How do you achieve work-life balance?
I always worked my sessions around my own busy life schedule. Five kids and all of their activities doesn’t allow much extra time. But my God, my husband, and my love for the art gave me the support to keep going.

What is your biggest struggle in the industry?
Photography is an art that many people take for granted. In the era of digital technology and a camera in every hand, everyone thinks that they can be a decent photographer. Sometimes the advanced features on a camera can make up the difference in the end result; but it often can be a tricky situation that demands the knowledge of lighting, posing, and scenery choices.

What is social media/technology’s role in your business?
Social media allows me to have a website, electronically view proofs, promote my business for free, and make comparisons. There will always be those who have something negative to say on any social media platform but always remember it’s about you and your client. As long as they like it, you’re golden.

Are there many collaborations or events that occur in your industry to unite women?
Not that I am aware of.
What are 3 big lessons that working to make ends meet has taught you?
3 lessons I’ve learned…
• This business is feast and famine so budget and stick to it
• Keep your priorities in order Don’t work so much that you miss the moments that are important. On the death bed, I don’t know of anyone that said, “Man, I wish I had made one more deal.”
• Live in the moment. When your working- be there, when you the mom- be there, when your the wife- be there. You can juggle as much as you have to to live, just remember to LIVE!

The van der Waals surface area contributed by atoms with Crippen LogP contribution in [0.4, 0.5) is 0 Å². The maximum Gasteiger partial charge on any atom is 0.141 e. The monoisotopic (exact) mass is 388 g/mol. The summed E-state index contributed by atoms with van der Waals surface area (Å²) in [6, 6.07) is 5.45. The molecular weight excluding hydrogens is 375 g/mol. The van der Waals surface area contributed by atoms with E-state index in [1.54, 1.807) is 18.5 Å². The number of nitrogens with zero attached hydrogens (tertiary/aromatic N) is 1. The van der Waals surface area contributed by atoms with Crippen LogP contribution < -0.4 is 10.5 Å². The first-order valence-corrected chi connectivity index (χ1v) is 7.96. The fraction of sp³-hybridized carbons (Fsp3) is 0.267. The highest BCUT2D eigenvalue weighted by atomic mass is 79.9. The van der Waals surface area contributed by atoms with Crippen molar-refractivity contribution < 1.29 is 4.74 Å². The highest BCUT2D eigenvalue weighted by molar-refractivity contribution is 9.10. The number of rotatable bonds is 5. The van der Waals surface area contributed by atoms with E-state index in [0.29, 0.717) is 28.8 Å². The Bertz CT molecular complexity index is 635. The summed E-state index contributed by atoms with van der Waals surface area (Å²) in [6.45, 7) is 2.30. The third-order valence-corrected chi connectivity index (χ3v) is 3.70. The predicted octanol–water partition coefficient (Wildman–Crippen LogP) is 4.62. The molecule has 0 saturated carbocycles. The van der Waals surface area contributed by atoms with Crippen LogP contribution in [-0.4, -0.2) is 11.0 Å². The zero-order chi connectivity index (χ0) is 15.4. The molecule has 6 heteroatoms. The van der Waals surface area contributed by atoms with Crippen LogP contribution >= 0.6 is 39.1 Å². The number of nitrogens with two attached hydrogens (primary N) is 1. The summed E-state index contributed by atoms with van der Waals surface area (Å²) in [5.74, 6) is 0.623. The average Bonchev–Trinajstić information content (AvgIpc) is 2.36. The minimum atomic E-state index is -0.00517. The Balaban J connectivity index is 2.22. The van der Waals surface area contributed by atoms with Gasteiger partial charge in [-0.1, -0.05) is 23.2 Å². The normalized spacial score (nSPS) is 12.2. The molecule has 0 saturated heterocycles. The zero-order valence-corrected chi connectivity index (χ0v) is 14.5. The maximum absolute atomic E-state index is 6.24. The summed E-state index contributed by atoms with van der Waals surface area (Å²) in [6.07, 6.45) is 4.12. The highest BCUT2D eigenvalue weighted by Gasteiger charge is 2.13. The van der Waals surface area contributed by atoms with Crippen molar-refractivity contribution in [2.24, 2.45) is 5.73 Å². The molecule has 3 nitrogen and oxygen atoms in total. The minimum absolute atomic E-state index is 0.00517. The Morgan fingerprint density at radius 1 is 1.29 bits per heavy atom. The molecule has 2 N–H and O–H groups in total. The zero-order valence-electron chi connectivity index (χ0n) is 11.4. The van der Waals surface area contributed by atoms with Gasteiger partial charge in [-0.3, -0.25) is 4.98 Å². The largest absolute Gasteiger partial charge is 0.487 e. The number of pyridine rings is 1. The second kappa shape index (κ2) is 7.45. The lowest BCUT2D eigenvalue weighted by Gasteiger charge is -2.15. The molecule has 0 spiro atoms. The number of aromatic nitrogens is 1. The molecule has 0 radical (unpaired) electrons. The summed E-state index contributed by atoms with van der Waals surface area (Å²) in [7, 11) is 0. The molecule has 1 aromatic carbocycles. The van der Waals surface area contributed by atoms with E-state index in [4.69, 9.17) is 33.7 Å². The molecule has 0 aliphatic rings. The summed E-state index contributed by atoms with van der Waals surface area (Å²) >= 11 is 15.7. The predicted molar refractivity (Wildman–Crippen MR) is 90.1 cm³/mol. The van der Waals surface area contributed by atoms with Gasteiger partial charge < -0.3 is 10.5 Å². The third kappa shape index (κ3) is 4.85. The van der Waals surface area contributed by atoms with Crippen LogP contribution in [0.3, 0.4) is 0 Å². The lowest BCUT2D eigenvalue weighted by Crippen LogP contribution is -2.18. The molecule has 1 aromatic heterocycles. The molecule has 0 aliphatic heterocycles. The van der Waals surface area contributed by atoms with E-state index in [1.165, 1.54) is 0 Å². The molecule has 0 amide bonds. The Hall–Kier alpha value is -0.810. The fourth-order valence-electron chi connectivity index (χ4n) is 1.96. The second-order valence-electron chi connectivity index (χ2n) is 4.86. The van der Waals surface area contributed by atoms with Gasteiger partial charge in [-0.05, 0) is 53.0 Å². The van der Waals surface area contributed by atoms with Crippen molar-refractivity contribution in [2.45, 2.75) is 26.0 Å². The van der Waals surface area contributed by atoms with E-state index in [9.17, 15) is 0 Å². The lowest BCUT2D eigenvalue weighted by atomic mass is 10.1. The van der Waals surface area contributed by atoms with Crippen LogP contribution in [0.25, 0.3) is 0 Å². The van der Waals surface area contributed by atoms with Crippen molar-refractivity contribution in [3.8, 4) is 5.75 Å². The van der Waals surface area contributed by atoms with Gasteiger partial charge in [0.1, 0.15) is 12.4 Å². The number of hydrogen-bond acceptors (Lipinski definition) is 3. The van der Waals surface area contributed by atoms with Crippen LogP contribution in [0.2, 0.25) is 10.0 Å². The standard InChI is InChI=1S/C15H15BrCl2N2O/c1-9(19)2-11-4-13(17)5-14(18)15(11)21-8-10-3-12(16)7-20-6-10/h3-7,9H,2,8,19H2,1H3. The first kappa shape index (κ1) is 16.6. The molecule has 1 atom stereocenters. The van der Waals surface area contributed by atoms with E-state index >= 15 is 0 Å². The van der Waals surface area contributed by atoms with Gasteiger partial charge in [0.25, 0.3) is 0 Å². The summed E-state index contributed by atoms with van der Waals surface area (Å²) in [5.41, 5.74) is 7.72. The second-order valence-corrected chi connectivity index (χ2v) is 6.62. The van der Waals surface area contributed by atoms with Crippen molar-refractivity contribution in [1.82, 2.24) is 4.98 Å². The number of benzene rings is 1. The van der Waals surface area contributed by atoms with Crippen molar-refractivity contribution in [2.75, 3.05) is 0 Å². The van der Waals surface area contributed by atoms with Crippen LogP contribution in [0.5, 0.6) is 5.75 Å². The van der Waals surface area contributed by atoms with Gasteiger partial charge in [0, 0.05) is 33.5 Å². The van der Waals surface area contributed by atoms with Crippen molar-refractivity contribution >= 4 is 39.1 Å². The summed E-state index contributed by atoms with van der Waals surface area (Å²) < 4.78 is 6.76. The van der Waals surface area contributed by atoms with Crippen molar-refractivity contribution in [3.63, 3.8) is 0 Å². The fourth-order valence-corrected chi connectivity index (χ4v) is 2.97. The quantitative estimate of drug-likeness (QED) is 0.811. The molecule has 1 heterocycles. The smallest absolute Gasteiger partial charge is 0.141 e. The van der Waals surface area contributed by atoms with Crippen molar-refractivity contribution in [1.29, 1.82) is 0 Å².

What advice can you give to young women looking to go into your industry or business in general?
If you want to get started in photography, start at a studio like Olan Mills or Walmart. Most of these place have the camera pre-set to take care of their needs. This allows you to learn the posing, how to quickly engage a toddler to capture the shot, and how to deal with the public. After mastering these skills change to a private studio so that you can learn about camera setting, Photoshop, and file maintenance. This will give you the best of both sides of the spectrum; knowledge that you will use regularly.

What are your greatest achievements?
After all is said and done, I love the Finishing Services in photography more than anything. To take a picture and tweak it to a masterpiece, to refinish someone’s photo and save the memory that would have been lost forever, to create entirely new pieces for several photos put together; this is the best part of my business, the graphic design.

Words you live by?
Just keep breathing. It’s all going to be okay sooner or later.

Where to from here?
How can we reach you or your business?
Photography helped me through a part of my life when I was young a needed a great fulfillment. I had just lost music and needed to fill a void. It taught me about the “behind the scenes” work that needs to be done as well as the fun stuff. Both are needed to stay financially profitable. I’m getting older and the effects of my earlier surgery affect me a lot more than when I was young. Since my vision and balance portions of my brain were the parts that were cut into to save my life, I have moved onto other areas of passion to add to my repertoire. I still do photography for family and friends but I am currently studying on-line business management and plan on opening a restaurant.  859-537-971